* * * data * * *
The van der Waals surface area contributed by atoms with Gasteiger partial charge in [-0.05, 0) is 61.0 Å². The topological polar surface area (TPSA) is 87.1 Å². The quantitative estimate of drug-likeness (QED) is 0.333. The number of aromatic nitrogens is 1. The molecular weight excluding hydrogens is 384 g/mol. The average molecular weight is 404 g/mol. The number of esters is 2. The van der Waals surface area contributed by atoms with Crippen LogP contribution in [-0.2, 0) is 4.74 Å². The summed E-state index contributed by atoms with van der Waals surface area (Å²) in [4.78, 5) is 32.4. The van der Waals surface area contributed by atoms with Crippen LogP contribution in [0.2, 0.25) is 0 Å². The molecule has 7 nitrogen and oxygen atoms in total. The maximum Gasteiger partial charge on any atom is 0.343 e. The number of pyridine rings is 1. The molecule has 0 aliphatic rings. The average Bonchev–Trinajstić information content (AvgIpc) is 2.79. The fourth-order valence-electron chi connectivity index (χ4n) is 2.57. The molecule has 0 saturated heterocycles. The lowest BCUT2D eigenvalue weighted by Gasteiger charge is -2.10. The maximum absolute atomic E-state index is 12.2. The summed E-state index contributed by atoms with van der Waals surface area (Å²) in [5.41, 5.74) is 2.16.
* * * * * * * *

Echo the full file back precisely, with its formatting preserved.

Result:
The van der Waals surface area contributed by atoms with Gasteiger partial charge in [-0.05, 0) is 61.0 Å². The topological polar surface area (TPSA) is 87.1 Å². The quantitative estimate of drug-likeness (QED) is 0.333. The number of aromatic nitrogens is 1. The molecular weight excluding hydrogens is 384 g/mol. The average molecular weight is 404 g/mol. The number of esters is 2. The van der Waals surface area contributed by atoms with Crippen LogP contribution in [-0.2, 0) is 4.74 Å². The summed E-state index contributed by atoms with van der Waals surface area (Å²) in [4.78, 5) is 32.4. The van der Waals surface area contributed by atoms with Crippen LogP contribution in [0.2, 0.25) is 0 Å². The molecule has 7 nitrogen and oxygen atoms in total. The maximum Gasteiger partial charge on any atom is 0.343 e. The number of pyridine rings is 1. The molecule has 0 aliphatic rings. The average Bonchev–Trinajstić information content (AvgIpc) is 2.79. The fourth-order valence-electron chi connectivity index (χ4n) is 2.57. The molecule has 0 saturated heterocycles. The lowest BCUT2D eigenvalue weighted by Gasteiger charge is -2.10. The maximum absolute atomic E-state index is 12.2. The summed E-state index contributed by atoms with van der Waals surface area (Å²) in [5.41, 5.74) is 2.16.